Giveaway: Take your family on a tour through Thomas Edison’s Glenmont, New Jersey home … ON US!

Are you looking to take a trip this winter? How do you feel about taking a trip into history with Thomas Edison. Take a walk through the halls where he imagined some of his most fantastic inventions, climb the staircase to his private office, walk through his kitchen, imagine yourself having tea with his wife in his dining room, look out the stained-glass windows out onto his greenhouse, and see first hand some of his original inventions. Tom’s Glenmont home has something for everyone: art, glorious architecture, science, history, interior design and more.

Thomas Edison's Glenmont Home

Thomas Edison's Glenmont Home

Thomas Edison's Glenmont Home

Thomas Edison's Glenmont House

If you would like to tour this historic and amazing Glenmont, New Jersey house – for free – entry is as easy as 1, 2, 3 …

How to enter:

  1. Leave a comment here on this post telling us what you love about Tom
  2. Follow @edisonmuckers on twitter and retweet about this contest
  3. Become a fan of EdisonMuckers on Facebook

PS> That means you have THREE chances to win!! Remember, you only have to do ONE of these things to enter, but if you do all THREE you have more chances to win.

* The contest provides entry and a guided tour into Thomas Edison’s home for two adults {children under 16 are admitted free}. Transportation to and from the site are the responsibility of the contest winner. There will be five winners chosen.  The contest will end on Friday, January 31, 2011 at 10pm. The winners will be announced the following Monday.  Good luck to all! and remember …

“Our greatest weakness lies in giving up. The most certain way to succeed is always to try just one more time.”


Desalination and Clean Water from GE and MIT

Hands down….chemistry was Thomas Edison’s favorite subject. So enamored with its seemingly magical processes, he once said….“I believe that the science of chemistry alone almost proves the existence of an intelligent creator.” Were he here today to see what is being done with chemistry, especially reverse osmosis and its application to desalination, Edison would be very happy indeed.

We think nothing of it every day as we routinely open the sink faucet and draw a glass of water. It is just another aspect of our high standard of living. However, the availability of clean, fresh drinking water is a problem for over one billion people on our planet, a serious impediment to economic development. Sadly in Africa alone, over 50,000 people a year die because they ingested contaminated water.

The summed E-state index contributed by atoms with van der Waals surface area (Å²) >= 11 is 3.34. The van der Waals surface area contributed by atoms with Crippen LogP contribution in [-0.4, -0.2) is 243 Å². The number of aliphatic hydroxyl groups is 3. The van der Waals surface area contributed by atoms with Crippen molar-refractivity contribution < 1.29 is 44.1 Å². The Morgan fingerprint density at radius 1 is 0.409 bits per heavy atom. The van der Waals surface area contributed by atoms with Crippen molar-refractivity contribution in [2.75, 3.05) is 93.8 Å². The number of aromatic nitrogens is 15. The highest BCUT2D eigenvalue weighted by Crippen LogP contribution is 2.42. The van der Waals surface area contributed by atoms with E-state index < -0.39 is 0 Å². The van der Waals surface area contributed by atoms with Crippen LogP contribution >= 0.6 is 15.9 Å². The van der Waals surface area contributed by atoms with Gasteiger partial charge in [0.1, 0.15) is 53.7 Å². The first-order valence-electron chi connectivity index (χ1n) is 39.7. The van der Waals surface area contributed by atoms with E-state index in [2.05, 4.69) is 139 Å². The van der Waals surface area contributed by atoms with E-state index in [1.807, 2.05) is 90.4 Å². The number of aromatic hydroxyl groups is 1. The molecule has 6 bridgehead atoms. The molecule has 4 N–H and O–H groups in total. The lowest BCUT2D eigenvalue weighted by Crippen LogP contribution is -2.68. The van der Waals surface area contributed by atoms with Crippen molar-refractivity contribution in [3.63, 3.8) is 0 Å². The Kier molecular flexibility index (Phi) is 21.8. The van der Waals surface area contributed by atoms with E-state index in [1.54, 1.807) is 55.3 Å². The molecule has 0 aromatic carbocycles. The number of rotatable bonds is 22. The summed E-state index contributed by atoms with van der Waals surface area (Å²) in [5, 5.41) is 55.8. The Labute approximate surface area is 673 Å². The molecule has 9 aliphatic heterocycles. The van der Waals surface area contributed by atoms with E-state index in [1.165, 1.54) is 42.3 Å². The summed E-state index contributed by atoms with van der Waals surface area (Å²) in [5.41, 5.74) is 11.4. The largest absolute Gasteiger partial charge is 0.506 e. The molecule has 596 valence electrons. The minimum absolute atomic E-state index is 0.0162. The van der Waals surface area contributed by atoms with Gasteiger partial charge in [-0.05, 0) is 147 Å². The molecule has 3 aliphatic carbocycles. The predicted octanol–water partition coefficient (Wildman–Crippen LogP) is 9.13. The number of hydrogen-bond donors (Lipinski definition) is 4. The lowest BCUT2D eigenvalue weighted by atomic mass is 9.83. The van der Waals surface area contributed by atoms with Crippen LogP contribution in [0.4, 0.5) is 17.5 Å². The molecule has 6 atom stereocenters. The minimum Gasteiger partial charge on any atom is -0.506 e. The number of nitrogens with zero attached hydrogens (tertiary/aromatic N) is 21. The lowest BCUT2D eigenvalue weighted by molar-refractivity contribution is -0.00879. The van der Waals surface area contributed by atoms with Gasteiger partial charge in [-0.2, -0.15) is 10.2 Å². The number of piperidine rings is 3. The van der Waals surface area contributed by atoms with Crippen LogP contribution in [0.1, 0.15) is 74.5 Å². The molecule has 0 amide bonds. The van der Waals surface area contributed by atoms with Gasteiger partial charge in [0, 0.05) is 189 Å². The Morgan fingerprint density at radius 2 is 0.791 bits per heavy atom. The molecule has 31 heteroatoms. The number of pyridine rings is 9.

GE engineers are helping to remedy this problem and have implemented a high-tech desalination plant in Algeria. Using reverse osmosis, a technology stemming directly from GE’s pioneering work in the 1950’s with membrane based water purification technologies, the Hamma Desalination Plant is completely functional, providing millions of gallons of clean, fresh water. Take a look at the recently operational GE Hamma Desalination Plant below, a 53 million gallon per day facility, and enjoy the short video about GE’s work. GE chose reverse osmosis technology because it is energy, cost, and space efficient compared to other desalination methods.

General Electric's Desalination Plant

The technological magic of reverse osmosis occurs along the length and cross-section of the long, white tubes pictured here below. This is a typical reverse osmosis stage in a desalination plant. After the salt water enters the tubes, high pressures are applied to it. This forces the fresh water through openings in a special membrane filter that inhibits the passage of dissolved salt and other minerals in the raw sea water—so only fresh water is collected on the other side. The clean water flows out of the center of each tube assembly and is then collected and stored. [see Editor’s Deep Dive below]

Reverse osmosis stage in a desalination plant

The central electric generating stations and distribution systems originally envisioned by Thomas Edison in the 1880s is what today provides the large amounts of electricity needed to operate desalination plants. Now as the world looks toward natural energy sources like the sun and wind, we will no doubt see desalination plants powered by solar panels and maybe even land and offshore wind turbines. Clean water, courtesy of the sun.

Speaking of the sun, an MIT team just announced a design [below] for a solar-powered reverse osmosis desalination system that could be rapidly deployed in crisis situations to produce drinking water; or used in small scale applications like farms, villages and remote hamlets in developing countries.

Solar-powered reverse osmosis desalination system

A prototype built by the Departments of Mechanical and Aeronautics and Astronautics can produce 80 gallons of water a day in a variety of weather conditions. A larger version is estimated to be able to provide about 1,000 gallons of water per day. The MIT team envisions such units delivered in quantity via large transport planes.

Tom Edison would like all this innovation a great deal. He always felt the sun’s power should be tapped; and he believed that…. way back in 1929.

Editor’s Deep Dive {Links & More}

“I’d put my money on the sun and solar energy. What a source of power! I hope we don’t have to wait until oil and coal run out before we tackle that.” – Thomas Edison